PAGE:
As you approach retirement, there can be a lot to think about which, for some people, can be a little overwhelming. You might be ready to put your feet up however taking action and having a plan can help make sure you are 'retirement ready'. Below, we set out five things you should incorporate into your retirement plan.

1. Retirement: have an up-to-date will

The importance of a well-drafted will cannot be understated. If you are nearing retirement, you may have a will which no longer reflects your wishes. For example, your personal circumstances may have changed or you may wish to support a charitable cause that is close to your heart. Meeting with your solicitor to ensure that your will reflects your current wishes can help you feel more relaxed as you move into the next phase of your life.

For those who have never made a will, we always recommend putting a will in place to give you control over who will benefit from your estate.

2. Retirement: grant a power of attorney

A power of attorney allows you to decide who should manage your legal and financial affairs and/or your personal welfare in the event that you lose capacity in the future. Of course, we all hope that we will be able to continue managing our own affairs, but a power of attorney allows you to nominate the people you trust to make decisions for you if you are unable to do so. The important point about powers of attorney is that you need to have capacity at the time you put the power of attorney in place. As such, it is always better to grant a power of attorney sooner rather than later.

You may also wish to put a living will (also known as an advance directive) in place. If you lost capacity, this would outline your wishes relating to the medical treatments or interventions you would or would not wish to receive in the case of extremely serious illnesses that you were not likely to recover from.

Knowing that these documents are in place and can be called upon if necessary, can help you feel retirement ready.

3. Retirement: consider your pension(s) and finances

Pensions play an important role in retirement. It is sensible to obtain advice from an independent financial adviser to help you understand your likely financial position on retirement. Additionally, it is important that you complete the relevant nomination forms relating to your pensions to indicate to your pension provider what you would like to happen to any pension death benefits when you die.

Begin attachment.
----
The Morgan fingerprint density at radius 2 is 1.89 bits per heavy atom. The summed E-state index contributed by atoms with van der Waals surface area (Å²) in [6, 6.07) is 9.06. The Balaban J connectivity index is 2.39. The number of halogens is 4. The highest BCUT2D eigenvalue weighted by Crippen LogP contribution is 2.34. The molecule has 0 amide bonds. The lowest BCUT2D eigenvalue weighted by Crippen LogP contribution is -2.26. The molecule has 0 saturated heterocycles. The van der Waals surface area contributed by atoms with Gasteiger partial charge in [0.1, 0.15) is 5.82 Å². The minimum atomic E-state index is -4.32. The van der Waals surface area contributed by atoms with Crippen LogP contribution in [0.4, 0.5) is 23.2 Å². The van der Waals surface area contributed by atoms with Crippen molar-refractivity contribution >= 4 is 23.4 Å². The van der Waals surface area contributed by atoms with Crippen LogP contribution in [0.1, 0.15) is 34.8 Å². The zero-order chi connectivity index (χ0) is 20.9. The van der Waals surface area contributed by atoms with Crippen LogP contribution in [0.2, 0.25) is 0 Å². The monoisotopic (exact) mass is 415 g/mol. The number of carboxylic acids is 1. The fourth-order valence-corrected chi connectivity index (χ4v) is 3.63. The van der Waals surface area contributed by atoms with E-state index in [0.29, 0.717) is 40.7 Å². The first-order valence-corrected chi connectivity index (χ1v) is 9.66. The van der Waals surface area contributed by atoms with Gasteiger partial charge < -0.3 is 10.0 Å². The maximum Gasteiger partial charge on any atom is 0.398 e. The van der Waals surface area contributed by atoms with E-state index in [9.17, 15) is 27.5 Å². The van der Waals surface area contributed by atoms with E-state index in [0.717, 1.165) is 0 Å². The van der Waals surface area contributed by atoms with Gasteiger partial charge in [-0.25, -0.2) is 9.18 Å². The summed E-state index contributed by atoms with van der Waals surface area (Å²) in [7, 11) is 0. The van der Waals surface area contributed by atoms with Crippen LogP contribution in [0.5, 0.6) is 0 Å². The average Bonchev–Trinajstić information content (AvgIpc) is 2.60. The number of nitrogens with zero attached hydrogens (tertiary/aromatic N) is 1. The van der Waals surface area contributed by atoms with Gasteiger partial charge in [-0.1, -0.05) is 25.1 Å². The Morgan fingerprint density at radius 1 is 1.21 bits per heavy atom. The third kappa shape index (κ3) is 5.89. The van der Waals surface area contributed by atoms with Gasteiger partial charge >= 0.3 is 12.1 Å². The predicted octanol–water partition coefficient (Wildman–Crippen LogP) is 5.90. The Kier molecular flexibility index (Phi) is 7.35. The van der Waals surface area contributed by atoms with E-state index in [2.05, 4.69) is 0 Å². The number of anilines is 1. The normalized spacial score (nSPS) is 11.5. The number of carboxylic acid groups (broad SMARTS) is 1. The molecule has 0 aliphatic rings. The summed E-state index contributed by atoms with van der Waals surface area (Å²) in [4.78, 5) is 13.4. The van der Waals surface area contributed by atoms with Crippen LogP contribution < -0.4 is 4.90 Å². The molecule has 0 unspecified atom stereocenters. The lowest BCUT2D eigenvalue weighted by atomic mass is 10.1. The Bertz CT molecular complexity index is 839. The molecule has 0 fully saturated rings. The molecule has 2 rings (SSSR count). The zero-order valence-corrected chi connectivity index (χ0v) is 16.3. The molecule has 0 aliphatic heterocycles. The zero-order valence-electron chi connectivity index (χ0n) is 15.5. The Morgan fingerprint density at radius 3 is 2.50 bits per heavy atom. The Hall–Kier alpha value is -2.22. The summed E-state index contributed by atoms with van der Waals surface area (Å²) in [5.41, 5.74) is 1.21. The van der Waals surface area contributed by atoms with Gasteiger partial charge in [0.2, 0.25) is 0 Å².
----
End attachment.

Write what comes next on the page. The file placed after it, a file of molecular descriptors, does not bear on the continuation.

4. Retirement: review your estate plan

When considering the above points, it makes sense to think about your estate planning objectives. For example, after a discussion with your solicitor, it might be apparent that you are likely to have an inheritance tax liability on your death. If so, you may wish to take steps to mitigate this which could involve making gifts or establishing trusts.

Or, you may wish to benefit certain beneficiaries with your wealth but you are concerned that they would struggle to manage substantial funds due to their age, vulnerabilities or incapacity. Again, a trust arrangement, either in life or on death, could be a helpful solution.

5. Retirement: think about your care requirements

Clients who are approaching retirement are often concerned about the financial impact of going into care. There are various considerations which must be given to the potential care you may require in the future, but a good first step is to meet with your independent financial adviser and/or solicitor to consider those issues in depth and decide whether some form of financial planning is required.

It can often feel like there is a lot of ground to cover to become retirement ready but consulting with your professional advisers and taking early action can make the transition from employment to retirement more straightforward and will ultimately help you to feel retirement ready.


Fraser Mackay